A person gambles by placing a wager or stake on an event that depends on chance. This can take the form of betting on sports or games, playing a game such as poker, or using gambling machines (fruit machines and scratchcards). The player’s winnings or losses are determined by the outcome of this event. For many people, gambling is a fun and enjoyable pastime, but for others it can cause serious problems that lead to financial and emotional distress.
The Psychiatric Association defines pathological gambling as a disorder that affects an individual’s control over their behavior. It describes symptoms such as: (1) a desire to win money or other things of value that can be lost; (2) an irrational belief that a future loss will cancel out previous wins, or a near-win (such as two out of three cherries on a slot machine) signals an imminent win; (3) lying to family members, therapists, or employers to conceal the extent of gambling involvement; (4) engaging in illegal activities (e.g., forgery, fraud, theft, embezzlement) to fund gambling; (5) jeopardizing or losing a job, educational or career opportunity, or important relationships due to gambling; and (6) an intense urge to gamble when a person is experiencing distress, anxiety, or depression.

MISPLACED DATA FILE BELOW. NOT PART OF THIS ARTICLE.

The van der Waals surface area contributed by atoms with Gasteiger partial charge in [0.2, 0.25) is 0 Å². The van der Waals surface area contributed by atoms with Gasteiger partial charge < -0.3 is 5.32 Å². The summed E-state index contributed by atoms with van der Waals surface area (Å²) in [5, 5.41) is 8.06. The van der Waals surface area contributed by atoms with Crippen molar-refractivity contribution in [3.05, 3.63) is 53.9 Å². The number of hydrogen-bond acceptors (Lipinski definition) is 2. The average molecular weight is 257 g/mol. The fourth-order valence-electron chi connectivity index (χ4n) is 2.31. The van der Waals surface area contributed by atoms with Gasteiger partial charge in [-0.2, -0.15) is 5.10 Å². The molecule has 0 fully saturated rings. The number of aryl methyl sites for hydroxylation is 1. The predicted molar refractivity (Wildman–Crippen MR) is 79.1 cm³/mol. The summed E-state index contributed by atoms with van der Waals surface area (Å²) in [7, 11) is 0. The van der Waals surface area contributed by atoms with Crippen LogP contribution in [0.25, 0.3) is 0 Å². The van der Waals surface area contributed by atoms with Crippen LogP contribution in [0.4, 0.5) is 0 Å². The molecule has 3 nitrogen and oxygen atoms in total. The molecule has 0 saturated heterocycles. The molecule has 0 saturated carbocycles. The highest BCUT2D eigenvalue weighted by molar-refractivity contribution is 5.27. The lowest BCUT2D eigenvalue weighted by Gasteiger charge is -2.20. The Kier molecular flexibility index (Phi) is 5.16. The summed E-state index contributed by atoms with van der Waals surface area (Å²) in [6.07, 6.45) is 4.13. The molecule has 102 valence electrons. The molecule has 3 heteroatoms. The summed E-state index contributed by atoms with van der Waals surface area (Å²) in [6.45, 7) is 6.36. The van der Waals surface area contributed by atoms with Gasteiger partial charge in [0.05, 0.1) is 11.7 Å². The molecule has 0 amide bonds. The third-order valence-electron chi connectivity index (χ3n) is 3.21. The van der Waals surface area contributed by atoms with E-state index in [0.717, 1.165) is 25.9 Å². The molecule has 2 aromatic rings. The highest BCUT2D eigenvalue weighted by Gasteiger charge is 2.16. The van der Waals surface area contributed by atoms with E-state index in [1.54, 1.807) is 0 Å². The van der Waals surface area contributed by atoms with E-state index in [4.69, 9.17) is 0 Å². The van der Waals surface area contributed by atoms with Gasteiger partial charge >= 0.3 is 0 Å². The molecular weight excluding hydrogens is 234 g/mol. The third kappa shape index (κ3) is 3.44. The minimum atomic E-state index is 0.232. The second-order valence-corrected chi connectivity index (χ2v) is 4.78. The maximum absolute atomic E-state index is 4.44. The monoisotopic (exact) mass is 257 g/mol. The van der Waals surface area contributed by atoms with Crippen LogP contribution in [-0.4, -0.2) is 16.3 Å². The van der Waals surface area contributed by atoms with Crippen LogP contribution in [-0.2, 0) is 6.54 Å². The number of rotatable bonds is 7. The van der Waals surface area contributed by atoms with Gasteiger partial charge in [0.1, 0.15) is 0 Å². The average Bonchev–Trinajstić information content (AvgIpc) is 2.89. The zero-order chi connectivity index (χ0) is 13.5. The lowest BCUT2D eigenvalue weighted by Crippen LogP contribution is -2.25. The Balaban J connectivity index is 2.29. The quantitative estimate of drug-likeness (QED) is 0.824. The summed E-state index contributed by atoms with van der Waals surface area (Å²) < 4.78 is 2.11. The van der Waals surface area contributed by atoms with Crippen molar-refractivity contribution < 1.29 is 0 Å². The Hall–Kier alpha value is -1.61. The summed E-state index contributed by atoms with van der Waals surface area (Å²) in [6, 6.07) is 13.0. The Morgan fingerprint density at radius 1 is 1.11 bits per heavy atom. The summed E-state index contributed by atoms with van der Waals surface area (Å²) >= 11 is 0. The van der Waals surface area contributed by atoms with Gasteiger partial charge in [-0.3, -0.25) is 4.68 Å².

Symptoms of gambling disorder can begin in childhood, adolescence, or adulthood. The condition often runs in families, and can be aggravated by stress, depression, or other factors such as a history of abuse, alcohol use, or poverty. Research indicates that cognitive behavioral therapy is an effective treatment for gambling disorders. Other therapies that may be useful include psychodynamic therapy, group therapy, and pharmacological interventions.